Large-eddy Simulations of the Convective and Evening Transition Planetary Boundary Layers

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Title: Large-eddy Simulations of the Convective and Evening Transition Planetary Boundary Layers
Author: DeCroix, David Scot
Advisors: Yuh-Lang Lin, Co-Chair
S. Pal Arya, Co-Chair
Michael L. Kaplan, Member
Sethu Raman, Member
Gerald S. Janowitz, Member
Abstract: Large-eddy simulation (LES) is a very useful tool in computationalfluid dynamics. The LES model allows one to solve a filtered set of theNavier-Stokes equations, thereby explicitly resolving scales of motionlarger than the discretization or grid size. Those motions smaller thanthe grid size are parameterized using a so-called subgrid scale model. In this series of papers, we will use the TASS LES model, originallya cloud model, which has been modified to simulate planetary boundarylayer turbulence. We will first introduce the LES model and a newgrid-nesting method for the LES. Then we will present simulations ofthe convective planetary boundary layer, and then use the LES to studythe decay of convective planetary boundary layer turbulence to a stablystratified state. The LES model has been modified to include a grid nesting capability.Grid meshes of higher resolution may be embedded within the LES enablingone to resolve smaller scales of motion (turbulence) than would bepossible by using a single grid mesh. The grid nesting methodology isdescribed in detail in Chapter 2. In Chapter 3, the nested-grid LES will be applied to thesimulation of the convective planetary boundary layer. We will usea total of three grid meshes to increase the resolution in the surfacelayer, allowing a detailed analysis of the turbulence near the surface ofthe earth. In Chapter 4, we will focus on applying Rayleigh Benardconvection criteria, using a linearized perturbation method,to the surface layer of a CBL produced by large-eddy simulation.Similarities and differences will be discussed between the LESproduced surface layer and classical Rayleigh-Benard convection theory. In Chapter 5, using a large-eddy simulation model, we willexamine in detail the turbulent kinetic energy (TKE) budget during theevening transition. The simulation will be performed in order to compareto observations gathered at the Dallas-Fort Worth International Airport,Fort-Worth, TX. during September and October 1997. In Chapter 6 the decay of planetary boundary layerturbulence during the evening transition will be studied. In previousstudies of the decay of turbulence, the effects of mean winds and shearsdue to pressure gradient on the turbulence decay was not considered.We propose to examine the effects of increasing geostrophic wind onthe convective boundary layer and its transition or decay to a stablecondition. Finally, the overall conclusions of each chapter will be presented.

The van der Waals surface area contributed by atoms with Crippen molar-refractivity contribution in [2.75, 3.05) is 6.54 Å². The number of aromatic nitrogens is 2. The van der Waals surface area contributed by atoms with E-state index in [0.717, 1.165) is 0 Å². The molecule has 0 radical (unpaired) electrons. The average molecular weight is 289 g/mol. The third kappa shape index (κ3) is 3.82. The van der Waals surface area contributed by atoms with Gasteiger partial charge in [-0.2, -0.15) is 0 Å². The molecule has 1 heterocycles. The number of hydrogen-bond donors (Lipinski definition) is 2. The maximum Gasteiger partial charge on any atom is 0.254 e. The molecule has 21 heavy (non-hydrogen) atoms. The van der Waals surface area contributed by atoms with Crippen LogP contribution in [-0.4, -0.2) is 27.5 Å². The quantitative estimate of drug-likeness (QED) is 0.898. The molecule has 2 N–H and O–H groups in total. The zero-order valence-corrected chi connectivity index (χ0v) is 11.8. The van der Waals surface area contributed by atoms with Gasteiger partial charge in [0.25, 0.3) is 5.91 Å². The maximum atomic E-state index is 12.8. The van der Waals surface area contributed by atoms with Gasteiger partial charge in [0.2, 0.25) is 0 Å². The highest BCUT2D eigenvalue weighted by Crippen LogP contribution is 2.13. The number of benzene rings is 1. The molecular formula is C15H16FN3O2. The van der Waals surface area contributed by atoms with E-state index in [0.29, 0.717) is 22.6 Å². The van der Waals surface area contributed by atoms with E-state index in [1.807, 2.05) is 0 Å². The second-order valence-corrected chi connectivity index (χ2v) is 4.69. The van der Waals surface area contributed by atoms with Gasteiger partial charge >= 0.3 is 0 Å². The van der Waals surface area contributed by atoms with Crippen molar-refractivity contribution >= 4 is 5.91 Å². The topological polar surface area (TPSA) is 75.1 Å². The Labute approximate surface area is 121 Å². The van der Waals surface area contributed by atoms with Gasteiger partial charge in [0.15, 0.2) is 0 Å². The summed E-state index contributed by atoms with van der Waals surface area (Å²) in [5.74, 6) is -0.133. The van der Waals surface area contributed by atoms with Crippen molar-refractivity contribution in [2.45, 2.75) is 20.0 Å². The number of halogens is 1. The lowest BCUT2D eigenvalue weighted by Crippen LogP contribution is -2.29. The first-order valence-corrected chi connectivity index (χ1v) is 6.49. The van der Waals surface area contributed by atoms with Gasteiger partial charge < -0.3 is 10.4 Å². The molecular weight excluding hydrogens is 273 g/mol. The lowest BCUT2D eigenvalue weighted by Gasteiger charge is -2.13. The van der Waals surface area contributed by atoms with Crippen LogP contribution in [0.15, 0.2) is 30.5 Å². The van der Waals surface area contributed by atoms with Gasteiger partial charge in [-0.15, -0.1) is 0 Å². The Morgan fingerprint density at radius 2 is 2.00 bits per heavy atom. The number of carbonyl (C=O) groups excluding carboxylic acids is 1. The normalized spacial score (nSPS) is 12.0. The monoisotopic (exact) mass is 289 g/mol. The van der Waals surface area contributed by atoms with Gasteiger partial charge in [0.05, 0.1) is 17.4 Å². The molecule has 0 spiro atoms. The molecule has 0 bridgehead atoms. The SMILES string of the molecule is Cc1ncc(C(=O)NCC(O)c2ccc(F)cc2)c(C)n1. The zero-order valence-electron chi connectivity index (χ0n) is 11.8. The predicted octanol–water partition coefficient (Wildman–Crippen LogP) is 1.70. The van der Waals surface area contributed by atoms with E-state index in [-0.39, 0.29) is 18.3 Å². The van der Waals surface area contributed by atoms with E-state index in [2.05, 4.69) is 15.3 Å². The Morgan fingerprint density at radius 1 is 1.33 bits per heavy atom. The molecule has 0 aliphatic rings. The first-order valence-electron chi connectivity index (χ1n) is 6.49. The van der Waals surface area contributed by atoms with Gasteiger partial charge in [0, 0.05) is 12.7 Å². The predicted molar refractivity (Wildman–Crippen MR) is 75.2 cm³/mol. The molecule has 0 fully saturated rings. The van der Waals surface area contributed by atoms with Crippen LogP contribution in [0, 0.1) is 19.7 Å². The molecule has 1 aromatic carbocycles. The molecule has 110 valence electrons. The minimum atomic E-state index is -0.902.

Date: 2001-03-26
Degree: PhD
Discipline: Marine, Earth and Atmospheric Sciences
URI: http://www.lib.ncsu.edu/resolver/1840.16/4747


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